This is a mega trend, worldwide. People are becoming conscious of what they eat. They want to know where the food they are eating came from, and how was it processed. People want to eat ‘organic’ food. Whole Foods is a play on this trend. It’s the market leader in the organic groceries business and it can ride this positive mega trend for the years to come. ZOES, the small Mediterranean restaurant concept, can also be considered to fit into this theme.

o Clean energy.
The world is finally coming to understand that climate change is real and we must do something about it. This is another mega trend that one can ride. Tesla is very good example in this category. They have taken the automobile industry head-on with a car loveable, practical car. Solar City is another one. Power Solutions International (PSI) is not really in the same league as TSLA & SCTY, but it’s a profitable, fast growing business that provides exposure to "clean tech” power systems running on alternative fuels such as natural gas, propane, and biofuels.

o Minimally invasive surgeries/robotics surgery.
Minimally invasive surgeries using robots has been under the scanner for sometime, with proponents advocating advantages such as shorter hospital stay times because of the minimally invasive nature of the surgery and lower complication rates because of the high precision provided by robots. Opponents have harped on costs and high setup times for these surgeries. I argue that this is a ‘old school’ versus ‘new school’ fight, one that’s going to be won by the new age surgeons. Also, these technologies have other potential such as the ability to facilitate remote surgeries (this is still many years out). The opportunity here is global, and the Asian opportunity is often misunderstood. Hospitals in Asia are going to be big consumers of this technology over the next decade. I have invested in Intuitive Surgical, the leader in soft tissue robotic surgery. This company is profitable and the market leader. I have also invested in an upstart in the spine/brain computer-assisted surgical system developer called Mazor (MZOR). This company is not yet profitable but it has a very large opportunity in front of it.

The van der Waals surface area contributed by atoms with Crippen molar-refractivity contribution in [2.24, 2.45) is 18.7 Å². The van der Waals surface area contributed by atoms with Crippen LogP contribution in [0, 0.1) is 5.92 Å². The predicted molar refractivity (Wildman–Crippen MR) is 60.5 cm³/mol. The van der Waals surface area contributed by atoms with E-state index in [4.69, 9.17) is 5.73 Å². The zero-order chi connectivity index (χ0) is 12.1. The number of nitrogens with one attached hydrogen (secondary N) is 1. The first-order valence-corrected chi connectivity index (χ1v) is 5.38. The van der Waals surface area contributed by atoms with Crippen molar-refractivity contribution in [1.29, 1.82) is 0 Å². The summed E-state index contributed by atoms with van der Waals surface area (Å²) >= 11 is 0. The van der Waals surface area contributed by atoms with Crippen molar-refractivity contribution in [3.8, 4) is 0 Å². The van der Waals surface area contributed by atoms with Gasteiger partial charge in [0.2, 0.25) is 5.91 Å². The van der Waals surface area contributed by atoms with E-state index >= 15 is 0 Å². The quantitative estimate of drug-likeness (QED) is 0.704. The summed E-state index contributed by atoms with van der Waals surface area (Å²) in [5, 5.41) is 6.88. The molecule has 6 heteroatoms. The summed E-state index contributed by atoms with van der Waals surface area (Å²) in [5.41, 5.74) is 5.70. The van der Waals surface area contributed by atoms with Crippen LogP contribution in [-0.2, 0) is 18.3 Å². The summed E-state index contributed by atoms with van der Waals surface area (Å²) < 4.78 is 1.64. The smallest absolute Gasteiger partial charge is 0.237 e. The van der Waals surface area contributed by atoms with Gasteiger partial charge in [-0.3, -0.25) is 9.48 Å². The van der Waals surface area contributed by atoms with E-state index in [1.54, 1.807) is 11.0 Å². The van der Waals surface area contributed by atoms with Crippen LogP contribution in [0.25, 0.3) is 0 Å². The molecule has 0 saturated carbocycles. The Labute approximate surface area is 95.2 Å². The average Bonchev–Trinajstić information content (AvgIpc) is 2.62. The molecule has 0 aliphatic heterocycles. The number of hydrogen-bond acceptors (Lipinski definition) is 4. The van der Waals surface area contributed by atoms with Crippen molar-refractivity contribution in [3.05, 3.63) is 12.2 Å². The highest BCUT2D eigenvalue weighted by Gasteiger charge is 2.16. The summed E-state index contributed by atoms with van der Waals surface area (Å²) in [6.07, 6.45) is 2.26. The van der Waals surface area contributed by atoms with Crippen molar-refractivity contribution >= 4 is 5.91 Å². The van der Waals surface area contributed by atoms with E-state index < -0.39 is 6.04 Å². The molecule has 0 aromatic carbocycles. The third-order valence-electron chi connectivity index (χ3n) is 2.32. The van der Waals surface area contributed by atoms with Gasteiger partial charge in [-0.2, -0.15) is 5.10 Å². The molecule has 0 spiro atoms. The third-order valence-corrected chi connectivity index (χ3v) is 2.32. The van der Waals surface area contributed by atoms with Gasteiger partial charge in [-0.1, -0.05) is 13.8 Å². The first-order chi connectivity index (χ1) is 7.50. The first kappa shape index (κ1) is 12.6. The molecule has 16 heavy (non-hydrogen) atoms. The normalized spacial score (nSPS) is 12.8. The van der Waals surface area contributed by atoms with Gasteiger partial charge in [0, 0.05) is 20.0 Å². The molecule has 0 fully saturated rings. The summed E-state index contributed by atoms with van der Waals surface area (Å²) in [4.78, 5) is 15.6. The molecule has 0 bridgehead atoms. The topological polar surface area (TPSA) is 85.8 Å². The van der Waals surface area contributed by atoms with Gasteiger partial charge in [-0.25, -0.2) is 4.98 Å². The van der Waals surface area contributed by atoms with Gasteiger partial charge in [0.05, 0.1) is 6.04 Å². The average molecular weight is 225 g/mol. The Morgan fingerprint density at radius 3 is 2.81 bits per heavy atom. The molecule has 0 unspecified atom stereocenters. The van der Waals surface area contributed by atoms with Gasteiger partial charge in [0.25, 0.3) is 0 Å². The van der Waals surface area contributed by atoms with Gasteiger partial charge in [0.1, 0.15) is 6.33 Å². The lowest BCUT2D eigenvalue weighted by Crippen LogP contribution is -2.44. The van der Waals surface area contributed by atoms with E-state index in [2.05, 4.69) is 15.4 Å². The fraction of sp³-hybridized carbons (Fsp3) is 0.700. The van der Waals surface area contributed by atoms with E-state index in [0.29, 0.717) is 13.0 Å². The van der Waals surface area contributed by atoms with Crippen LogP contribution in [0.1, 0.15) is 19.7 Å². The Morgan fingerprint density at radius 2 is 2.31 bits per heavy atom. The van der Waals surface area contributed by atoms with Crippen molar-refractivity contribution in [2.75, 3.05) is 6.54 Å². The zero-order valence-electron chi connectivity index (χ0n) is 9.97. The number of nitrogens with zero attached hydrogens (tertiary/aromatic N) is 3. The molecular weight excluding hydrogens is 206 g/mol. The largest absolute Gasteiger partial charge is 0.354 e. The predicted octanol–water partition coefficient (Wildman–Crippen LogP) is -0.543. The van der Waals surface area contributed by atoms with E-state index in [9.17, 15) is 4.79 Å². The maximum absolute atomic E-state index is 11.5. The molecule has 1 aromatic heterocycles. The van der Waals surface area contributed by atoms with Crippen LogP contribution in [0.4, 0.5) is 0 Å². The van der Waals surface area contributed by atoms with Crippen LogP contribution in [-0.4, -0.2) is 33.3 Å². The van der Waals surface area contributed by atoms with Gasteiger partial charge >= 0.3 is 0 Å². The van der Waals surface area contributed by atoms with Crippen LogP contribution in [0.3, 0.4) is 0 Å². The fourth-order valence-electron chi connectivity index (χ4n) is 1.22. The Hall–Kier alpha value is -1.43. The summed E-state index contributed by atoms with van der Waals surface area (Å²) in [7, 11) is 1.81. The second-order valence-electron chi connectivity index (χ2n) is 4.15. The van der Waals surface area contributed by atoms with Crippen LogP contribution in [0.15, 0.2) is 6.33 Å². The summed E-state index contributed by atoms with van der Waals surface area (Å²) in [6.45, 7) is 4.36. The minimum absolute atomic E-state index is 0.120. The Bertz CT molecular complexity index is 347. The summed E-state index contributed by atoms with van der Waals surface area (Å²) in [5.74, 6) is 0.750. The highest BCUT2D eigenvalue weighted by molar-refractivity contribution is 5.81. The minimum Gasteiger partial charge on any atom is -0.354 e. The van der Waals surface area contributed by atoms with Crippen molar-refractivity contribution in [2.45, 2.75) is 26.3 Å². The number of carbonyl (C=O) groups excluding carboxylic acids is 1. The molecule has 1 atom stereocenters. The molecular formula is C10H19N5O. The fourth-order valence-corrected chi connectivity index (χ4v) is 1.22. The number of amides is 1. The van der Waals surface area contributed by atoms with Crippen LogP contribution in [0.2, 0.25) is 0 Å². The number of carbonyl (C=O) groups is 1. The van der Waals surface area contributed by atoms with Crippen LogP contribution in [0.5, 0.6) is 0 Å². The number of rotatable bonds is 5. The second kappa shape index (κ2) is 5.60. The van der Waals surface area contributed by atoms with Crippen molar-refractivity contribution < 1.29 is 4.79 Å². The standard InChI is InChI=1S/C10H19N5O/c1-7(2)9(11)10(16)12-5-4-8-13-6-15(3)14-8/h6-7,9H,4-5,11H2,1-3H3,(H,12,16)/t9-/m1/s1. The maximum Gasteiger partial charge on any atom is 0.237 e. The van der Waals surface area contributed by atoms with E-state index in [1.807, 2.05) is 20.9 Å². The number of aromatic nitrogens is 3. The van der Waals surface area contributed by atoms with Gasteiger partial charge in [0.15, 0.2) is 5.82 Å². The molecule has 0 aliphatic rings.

o The ‘eating out’ mega trend.
I think this is also a trend. People love to eat out and the numbers seem to be increasing, world over. This is one reason I like restaurant stocks. Stocks like SBUX are going to do well over the next decade with expansion in China and India. I also like upstarts like ZOES and CHUY because it plays into this trend. Then, there’s MIDD which sells various commercial kitchen equipment to restaurants. This is yet another way to play this trend. I also really like the MIDD management and they have done very well growing the company through a number of acquisitions that have fuelled both the top and bottomline. MIDD is working on the next-generation of commercial ovens (less energy, faster turnaround times etc).

o 3D printing and rapid prototyping.
While 3D printing technologies have been around for decades, it is now thought of being at a stage where the technology can see mass market adoption. I have invested in it via Stratasys (SSYS), one of the leaders in the 3D printing world. I also have some indirect exposure to 3D printing via Proto Labs (PRLB), a leading manufacturer of custom parts for prototyping and short run productions. Prototyping and short production runs (which are production runs a product for an initial trial or initial supply while the manufacturing processes & supply chains are being setup) are inherently low volume manufacturing. Recently, PRLB has been extending its capabilities, most recently into 3D printing via the FineLine acquisition.

o e-Commerce, electronic payments, and online banking.
This one is easy. MELI & AMZN provide nice exposure to online retail. MELI provides electronic payment exposure as well. Then, there’s Master Card, which will continue to benefit as more and more commerce happens via electronic payments. INBK and BOFI are plays on online banks. BOFI has done very well, with industry leading efficiency ratios, but today one has to pay a premium multiple (in terms of Book Value) to buy into BOFI. INBK, however, is selling for less than book value because it’s efficiency ratio is sky high. Having spent a lot of time closely following INBK, I believe that INBK is about to turn the crucial corner. This coming quarter should show how it’s doing with its investments in staff and IT. One should note that INBK has done well, transforming itself from a lender for RV & horse trailers (!!) to a lender that’s mainstream with a diversified loan book, a growing deposit base, and all the good stuff. INBK is also founder led with founder having around a 10% stake. Directors have been buying shares. Given the book value and founder-led culture I have been happy to have about 3% riding on this micro cap.

o Mobile and wearable computing.